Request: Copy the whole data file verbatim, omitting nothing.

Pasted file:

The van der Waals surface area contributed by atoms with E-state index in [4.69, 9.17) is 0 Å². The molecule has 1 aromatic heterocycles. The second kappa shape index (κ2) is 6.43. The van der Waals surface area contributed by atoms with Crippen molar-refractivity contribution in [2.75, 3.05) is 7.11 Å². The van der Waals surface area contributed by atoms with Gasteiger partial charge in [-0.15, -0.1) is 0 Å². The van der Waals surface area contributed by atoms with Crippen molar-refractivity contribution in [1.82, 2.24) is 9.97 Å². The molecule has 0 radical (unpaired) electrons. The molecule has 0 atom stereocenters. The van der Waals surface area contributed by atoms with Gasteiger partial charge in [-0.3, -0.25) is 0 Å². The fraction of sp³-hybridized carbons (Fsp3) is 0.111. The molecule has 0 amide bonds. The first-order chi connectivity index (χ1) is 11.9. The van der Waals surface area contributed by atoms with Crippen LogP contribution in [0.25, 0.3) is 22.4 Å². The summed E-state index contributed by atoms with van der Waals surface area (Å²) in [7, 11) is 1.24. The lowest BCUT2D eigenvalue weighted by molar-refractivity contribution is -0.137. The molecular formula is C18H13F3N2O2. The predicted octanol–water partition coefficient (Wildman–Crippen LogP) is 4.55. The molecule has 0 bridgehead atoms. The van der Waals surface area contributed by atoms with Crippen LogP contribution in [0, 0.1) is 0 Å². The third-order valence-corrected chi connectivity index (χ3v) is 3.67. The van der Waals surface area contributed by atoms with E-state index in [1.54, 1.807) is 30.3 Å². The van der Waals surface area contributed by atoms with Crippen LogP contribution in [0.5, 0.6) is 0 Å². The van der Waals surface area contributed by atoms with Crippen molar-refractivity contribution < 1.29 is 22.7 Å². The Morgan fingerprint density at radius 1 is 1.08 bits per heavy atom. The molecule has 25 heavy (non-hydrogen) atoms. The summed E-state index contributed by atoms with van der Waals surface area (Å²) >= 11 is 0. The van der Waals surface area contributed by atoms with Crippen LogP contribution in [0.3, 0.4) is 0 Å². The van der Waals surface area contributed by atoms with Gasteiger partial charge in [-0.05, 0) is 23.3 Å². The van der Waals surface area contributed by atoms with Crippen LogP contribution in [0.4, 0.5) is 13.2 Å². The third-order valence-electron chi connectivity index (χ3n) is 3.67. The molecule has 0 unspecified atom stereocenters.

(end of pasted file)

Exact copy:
The van der Waals surface area contributed by atoms with E-state index in [4.69, 9.17) is 0 Å². The molecule has 1 aromatic heterocycles. The second kappa shape index (κ2) is 6.43. The van der Waals surface area contributed by atoms with Crippen molar-refractivity contribution in [2.75, 3.05) is 7.11 Å². The van der Waals surface area contributed by atoms with Gasteiger partial charge in [-0.15, -0.1) is 0 Å². The van der Waals surface area contributed by atoms with Crippen molar-refractivity contribution in [1.82, 2.24) is 9.97 Å². The molecule has 0 radical (unpaired) electrons. The molecule has 0 atom stereocenters. The van der Waals surface area contributed by atoms with Gasteiger partial charge in [-0.3, -0.25) is 0 Å². The fraction of sp³-hybridized carbons (Fsp3) is 0.111. The molecule has 0 amide bonds. The first-order chi connectivity index (χ1) is 11.9. The van der Waals surface area contributed by atoms with Crippen LogP contribution in [0.25, 0.3) is 22.4 Å². The summed E-state index contributed by atoms with van der Waals surface area (Å²) in [7, 11) is 1.24. The lowest BCUT2D eigenvalue weighted by molar-refractivity contribution is -0.137. The molecular formula is C18H13F3N2O2. The predicted octanol–water partition coefficient (Wildman–Crippen LogP) is 4.55. The molecule has 0 bridgehead atoms. The van der Waals surface area contributed by atoms with Crippen LogP contribution in [0, 0.1) is 0 Å². The third-order valence-corrected chi connectivity index (χ3v) is 3.67. The van der Waals surface area contributed by atoms with E-state index in [1.54, 1.807) is 30.3 Å². The van der Waals surface area contributed by atoms with Crippen LogP contribution in [0.5, 0.6) is 0 Å². The van der Waals surface area contributed by atoms with Crippen molar-refractivity contribution < 1.29 is 22.7 Å². The Morgan fingerprint density at radius 1 is 1.08 bits per heavy atom. The molecule has 25 heavy (non-hydrogen) atoms. The summed E-state index contributed by atoms with van der Waals surface area (Å²) >= 11 is 0. The van der Waals surface area contributed by atoms with Crippen LogP contribution in [0.3, 0.4) is 0 Å². The van der Waals surface area contributed by atoms with Gasteiger partial charge in [-0.05, 0) is 23.3 Å². The van der Waals surface area contributed by atoms with Crippen LogP contribution in [0.4, 0.5) is 13.2 Å². The third-order valence-electron chi connectivity index (χ3n) is 3.67. The molecule has 0 unspecified atom stereocenters.